The importance of aligning the shareholders agreement of a company with its MOI

The Memorandum of Incorporation (“MOI”) is the document that sets outs the rights, duties and responsibilities of shareholders, directors and others within and in relation to a company, and certain other matters which the new Companies Act, 71 of 2008 does not address. It is binding between the company and each shareholder, its shareholders, and between the company and certain other persons, such as directors, in the exercise of their functions within the company. The documents by which a pre-existing company was structured and governed in terms of the old Companies Act, 61 of 1973 (i.e. its memorandum and articles of association) will be its MOI, if the company did not adopt a new MOI prior to 1 May 2013.

In terms of the old Companies Act, if a shareholders agreement was executed it could override the articles of association of the company. Now, in terms of the new Companies Act, the MOI will take precedence over an agreement concluded between shareholders. Moreover, a shareholders agreement will be void to the extent that it is inconsistent with the new Companies Act or the MOI.

Companies are faced with the challenge of keeping sensitive shareholder matters private whilst ensuring that at least the minimum information required by the new Companies Act is contained in their MOI’s. It is precisely for this reason that it is essential for a company to ensure that any agreement between its shareholders dovetails with its MOI so as to prevent contradiction between these documents.

In practice, problems frequently arise in instances in which the MOI and shareholders agreement of a Company do not speak to one other.

Previously, the right of shareholders to appoint directors would normally be dealt with in a shareholders agreement. However, in terms of the new Companies Act, in the case of a profit company other than a state owned company, the MOI must provide for the election by shareholders of at least 50% of the directors. If the MOI does not specifically provide for the right of a shareholder to appoint a director then that specific shareholder will not have such right.

Shareholders agreements often require certain types of matters to be approved by shareholders in terms of a special resolution. However, the new Companies Act expressly lists certain matters that must be approved by special resolution and the standard template form MOI’s often state that only those matters are required to be approved by special resolution. This may give rise to instances where approval in terms of a special resolution is no longer required for those matters listed in the shareholders agreement which have not been incorporated into the MOI.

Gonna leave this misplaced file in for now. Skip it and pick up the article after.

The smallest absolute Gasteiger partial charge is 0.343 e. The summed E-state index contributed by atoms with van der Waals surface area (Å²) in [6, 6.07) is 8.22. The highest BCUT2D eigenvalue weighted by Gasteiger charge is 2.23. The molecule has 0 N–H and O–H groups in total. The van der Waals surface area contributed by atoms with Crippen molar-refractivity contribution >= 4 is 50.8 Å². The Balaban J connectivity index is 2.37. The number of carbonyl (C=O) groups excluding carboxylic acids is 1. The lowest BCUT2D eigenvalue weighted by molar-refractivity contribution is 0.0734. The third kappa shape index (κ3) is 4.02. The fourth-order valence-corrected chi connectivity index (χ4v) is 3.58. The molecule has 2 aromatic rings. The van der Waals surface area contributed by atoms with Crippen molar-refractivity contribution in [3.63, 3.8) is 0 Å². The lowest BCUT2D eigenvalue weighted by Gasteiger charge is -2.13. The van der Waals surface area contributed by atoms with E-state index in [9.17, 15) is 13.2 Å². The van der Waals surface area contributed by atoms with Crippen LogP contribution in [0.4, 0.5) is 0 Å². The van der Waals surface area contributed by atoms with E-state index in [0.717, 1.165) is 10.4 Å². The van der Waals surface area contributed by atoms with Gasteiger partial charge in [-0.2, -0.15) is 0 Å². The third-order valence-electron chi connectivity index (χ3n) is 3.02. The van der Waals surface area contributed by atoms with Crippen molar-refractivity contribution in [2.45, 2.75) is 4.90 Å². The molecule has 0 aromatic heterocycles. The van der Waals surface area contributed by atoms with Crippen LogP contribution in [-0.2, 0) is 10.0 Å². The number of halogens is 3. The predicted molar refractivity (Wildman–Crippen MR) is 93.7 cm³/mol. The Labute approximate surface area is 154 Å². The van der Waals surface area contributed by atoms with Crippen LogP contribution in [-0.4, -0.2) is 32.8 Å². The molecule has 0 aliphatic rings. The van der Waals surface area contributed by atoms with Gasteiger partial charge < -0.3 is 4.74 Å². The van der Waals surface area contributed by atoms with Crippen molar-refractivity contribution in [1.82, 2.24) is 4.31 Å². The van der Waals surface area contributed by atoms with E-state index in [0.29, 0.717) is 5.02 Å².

The new Companies Act contains certain alterable and unalterable provisions. Alterable provisions may only be altered in terms of an MOI and not by way of a shareholders agreement. In the absence of the alteration of a provision in the Act, the default provision will apply. It is necessary that any restriction on the powers of directors contained in the shareholders agreement be incorporated into the MOI, to the extent permissible.
It is important that a company should check with a suitably qualified commercial attorney that its shareholders agreement aligns with its MOI and the new Companies Act and take steps to effect any amendments that may be required. This is necessary in order to avoid a situation where a conflict between these documents renders the relevant provision of the shareholders agreement of the company unenforceable.


Paul Truter and Amy Jones
Truter Jones Inc.

 

This article does not constitute legal advice and is provided for information only. The information set out in this article is subject to change without notice. Copyright in this article vests in Truter Jones Inc and it may not be redistributed or copied without the written consent of Truter Jones Inc.